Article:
59 / 39
      62 / 47
      59 / 43

      Poll: Part-time legislature?

      This week, "The Committee to Restore Michigan's Part-Time Legislature," a non-profit organization, submitted language and copies of their petition sheets to Michigan's Bureau of Elections in Lansing for review and recommendation to the Board of Canvassers for approval.

      "This process began the huge task of collecting 400,000 signatures from Michigan's registered voters to place a simple question on Michigan's Tuesday, November 4, 2014 general election ballot which is: 'Should Michigan's Constitution be amended to restore a citizen driven Part-Time Legislature....yes or no?'" said the committee's Chairman, Norm Kammeraad, a life-long resident and businessman in Michigan.

      Only four States (California, Michigan, New York and Pennsylvania) still have Full-Time Legislatures. Historically, Michigan's State Constitution called for a Part-Time Legislature until it was amended in 1963.

      Kammeraad continued: "We believe Michigan's former 1963 amendment, which adopted our present full-time legislature, has led to the over-regulation and over-taxation of Michigan's residents and businesses which has resulted in the decline and economic hardship for all of Michigan over the past 50 years. It further caused Michigan's legislators to place more focus on being career-oriented lawmakers rather than truly representing its citizens as our state's forefathers intended."

      The key elements of the proposed amendment are:

      No more than 60 days of regular session/year

      Legislator compensation reduced from 100,000 of salary benefits to a capped $35,000 per year

      Disclosure of all State payments to legislators

      Bills must be on the public internet at least five days before adoption

      No more than 250 legislative staff allowed Allowance for a mechanism to suspend Executive actions when not in session

      Kammeraad said, "This signature petition drive to obtain 400,000 signatures will be a huge undertaking and will require many volunteers and organizations to help us accomplish it, but in the end will finally right our great ship of state.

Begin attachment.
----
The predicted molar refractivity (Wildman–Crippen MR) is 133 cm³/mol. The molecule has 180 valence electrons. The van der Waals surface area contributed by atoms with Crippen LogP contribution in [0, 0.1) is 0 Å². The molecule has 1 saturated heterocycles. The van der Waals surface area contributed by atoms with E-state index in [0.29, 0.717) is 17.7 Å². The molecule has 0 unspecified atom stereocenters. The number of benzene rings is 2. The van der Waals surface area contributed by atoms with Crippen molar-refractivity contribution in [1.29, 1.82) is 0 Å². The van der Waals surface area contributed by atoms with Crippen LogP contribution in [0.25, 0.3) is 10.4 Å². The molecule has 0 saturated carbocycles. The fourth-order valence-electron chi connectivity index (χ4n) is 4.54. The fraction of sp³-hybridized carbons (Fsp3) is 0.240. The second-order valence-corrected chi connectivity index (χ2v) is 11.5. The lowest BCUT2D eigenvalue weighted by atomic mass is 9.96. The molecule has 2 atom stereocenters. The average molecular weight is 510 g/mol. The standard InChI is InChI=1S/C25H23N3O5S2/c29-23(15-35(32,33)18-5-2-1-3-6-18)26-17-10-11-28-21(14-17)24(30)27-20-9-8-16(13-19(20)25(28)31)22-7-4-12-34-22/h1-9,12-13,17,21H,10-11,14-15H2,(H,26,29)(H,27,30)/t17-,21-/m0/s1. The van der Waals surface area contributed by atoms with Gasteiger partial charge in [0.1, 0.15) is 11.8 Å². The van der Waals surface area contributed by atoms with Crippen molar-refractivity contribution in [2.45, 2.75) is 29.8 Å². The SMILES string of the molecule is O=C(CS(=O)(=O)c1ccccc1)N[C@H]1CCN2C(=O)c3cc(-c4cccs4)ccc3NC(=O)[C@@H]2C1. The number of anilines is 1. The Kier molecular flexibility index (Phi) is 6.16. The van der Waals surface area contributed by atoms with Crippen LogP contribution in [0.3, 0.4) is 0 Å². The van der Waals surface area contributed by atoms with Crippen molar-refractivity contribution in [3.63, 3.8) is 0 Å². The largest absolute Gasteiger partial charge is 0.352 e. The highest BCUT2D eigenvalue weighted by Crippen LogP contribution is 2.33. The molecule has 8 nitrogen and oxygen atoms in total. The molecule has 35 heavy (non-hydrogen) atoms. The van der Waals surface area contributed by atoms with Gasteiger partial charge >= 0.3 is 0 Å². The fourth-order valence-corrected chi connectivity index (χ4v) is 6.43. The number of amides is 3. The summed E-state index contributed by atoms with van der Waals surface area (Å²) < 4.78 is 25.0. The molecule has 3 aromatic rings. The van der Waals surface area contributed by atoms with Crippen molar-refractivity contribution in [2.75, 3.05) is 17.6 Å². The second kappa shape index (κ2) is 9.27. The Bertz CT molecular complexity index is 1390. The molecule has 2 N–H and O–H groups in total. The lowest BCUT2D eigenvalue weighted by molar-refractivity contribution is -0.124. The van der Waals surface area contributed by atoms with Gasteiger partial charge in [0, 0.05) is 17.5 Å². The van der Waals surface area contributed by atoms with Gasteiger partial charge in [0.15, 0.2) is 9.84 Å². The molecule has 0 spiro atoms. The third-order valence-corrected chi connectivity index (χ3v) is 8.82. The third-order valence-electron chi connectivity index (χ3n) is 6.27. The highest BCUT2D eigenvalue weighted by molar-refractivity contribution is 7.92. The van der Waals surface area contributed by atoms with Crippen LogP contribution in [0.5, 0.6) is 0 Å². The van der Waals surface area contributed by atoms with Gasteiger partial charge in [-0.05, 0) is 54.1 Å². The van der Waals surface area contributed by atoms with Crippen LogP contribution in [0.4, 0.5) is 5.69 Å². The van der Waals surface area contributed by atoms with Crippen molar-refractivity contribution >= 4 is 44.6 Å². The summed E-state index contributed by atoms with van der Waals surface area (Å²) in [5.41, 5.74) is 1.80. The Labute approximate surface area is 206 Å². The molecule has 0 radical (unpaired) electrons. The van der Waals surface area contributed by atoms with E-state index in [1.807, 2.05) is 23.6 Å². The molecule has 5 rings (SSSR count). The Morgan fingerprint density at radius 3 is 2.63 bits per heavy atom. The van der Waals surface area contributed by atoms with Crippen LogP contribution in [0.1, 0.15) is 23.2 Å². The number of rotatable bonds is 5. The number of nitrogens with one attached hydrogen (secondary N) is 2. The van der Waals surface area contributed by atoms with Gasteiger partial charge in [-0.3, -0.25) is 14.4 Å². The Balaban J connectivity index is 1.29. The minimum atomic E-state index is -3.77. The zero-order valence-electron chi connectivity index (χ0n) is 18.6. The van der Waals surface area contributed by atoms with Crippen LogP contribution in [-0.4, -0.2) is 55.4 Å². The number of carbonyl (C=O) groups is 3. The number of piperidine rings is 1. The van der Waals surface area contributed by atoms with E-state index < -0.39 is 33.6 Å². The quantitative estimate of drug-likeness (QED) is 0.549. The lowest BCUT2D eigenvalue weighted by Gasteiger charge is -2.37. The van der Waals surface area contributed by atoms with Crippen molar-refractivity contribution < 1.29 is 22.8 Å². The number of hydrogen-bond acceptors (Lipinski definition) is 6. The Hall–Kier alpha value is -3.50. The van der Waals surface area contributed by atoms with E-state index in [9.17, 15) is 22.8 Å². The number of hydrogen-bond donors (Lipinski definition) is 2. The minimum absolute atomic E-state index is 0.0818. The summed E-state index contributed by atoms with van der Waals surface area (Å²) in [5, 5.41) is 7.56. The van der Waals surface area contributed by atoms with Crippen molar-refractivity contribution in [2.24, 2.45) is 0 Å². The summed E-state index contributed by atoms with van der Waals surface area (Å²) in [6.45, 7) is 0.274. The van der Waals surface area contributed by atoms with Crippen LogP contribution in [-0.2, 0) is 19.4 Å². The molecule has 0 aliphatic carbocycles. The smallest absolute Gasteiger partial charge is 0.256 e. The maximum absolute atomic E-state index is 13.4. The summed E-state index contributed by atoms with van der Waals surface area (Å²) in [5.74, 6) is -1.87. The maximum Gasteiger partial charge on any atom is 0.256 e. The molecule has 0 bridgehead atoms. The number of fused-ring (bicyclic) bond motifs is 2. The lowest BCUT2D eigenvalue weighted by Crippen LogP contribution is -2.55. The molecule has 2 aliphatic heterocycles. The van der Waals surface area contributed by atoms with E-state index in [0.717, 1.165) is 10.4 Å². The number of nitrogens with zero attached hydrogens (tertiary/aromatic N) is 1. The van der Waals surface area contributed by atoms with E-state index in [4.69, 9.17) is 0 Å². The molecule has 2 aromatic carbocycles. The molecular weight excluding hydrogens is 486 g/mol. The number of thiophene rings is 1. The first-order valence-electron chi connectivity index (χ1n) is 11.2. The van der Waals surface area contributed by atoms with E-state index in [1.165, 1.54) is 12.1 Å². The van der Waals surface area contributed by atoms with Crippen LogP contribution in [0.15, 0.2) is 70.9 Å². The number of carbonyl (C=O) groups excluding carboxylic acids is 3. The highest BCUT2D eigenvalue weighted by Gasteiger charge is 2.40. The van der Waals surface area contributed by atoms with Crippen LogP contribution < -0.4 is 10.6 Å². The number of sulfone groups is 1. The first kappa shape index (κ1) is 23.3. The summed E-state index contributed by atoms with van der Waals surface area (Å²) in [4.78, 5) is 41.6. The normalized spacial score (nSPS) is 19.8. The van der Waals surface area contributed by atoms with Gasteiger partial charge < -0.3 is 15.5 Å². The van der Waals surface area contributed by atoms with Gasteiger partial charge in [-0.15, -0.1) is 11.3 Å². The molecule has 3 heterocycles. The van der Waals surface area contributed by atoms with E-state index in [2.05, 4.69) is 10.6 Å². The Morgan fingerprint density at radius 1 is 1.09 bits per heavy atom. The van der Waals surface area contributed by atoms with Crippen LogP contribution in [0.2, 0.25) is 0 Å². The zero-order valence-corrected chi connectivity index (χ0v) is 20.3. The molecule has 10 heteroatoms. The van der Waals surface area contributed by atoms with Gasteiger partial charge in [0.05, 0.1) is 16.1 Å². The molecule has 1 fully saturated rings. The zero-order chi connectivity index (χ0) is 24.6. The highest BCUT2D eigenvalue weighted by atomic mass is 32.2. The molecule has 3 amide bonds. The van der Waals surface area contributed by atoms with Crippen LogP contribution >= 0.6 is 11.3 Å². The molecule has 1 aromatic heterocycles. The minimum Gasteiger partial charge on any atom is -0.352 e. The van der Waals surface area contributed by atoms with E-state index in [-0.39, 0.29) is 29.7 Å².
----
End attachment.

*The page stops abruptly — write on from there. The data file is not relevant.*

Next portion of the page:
In addition, we will need the financial resources for our legal and organizational expenses for starting this up, printing costs and eventually the funds necessary to educate Michigan's citizens of the importance of voting to restore our state government back to a citizen-driven, part-time basis while reducing our legislators' total compensation to half (50 percent) of their current base pay.

      If our representative-legislators live and work 300 days a year with their constituents, rather than receiving enormous salaries to be with the lobbyists and special interests in Lansing, Michigan will regain the prosperity that once made it the greatest industrial engine in the U.S. and the world.

      Our proposal will force the legislators of Michigan to focus on passing a budget within sixty (60) consecutive calendar days and force them to pass fewer laws based on prioritizing rather than trying to make a name for themselves by passing as many laws as possible.

      After that, they will go back to their districts with the people who elected them and live under the laws they passed for the rest of the year.

      Finally their pay, expenses and benefits will be reduced from $100,000 to $35,000 per year, which will force all of them to go back into the private sector to supplement their reduced pay, just like the rest of Michigan's citizens, so they will have skin in this game too."

      Tonight in the Daily Pulse, we're wondering: Should Michigan's Constitution be amended to restore a citizen-driven, Part-Time Legislature? Yes or no? Why or why not?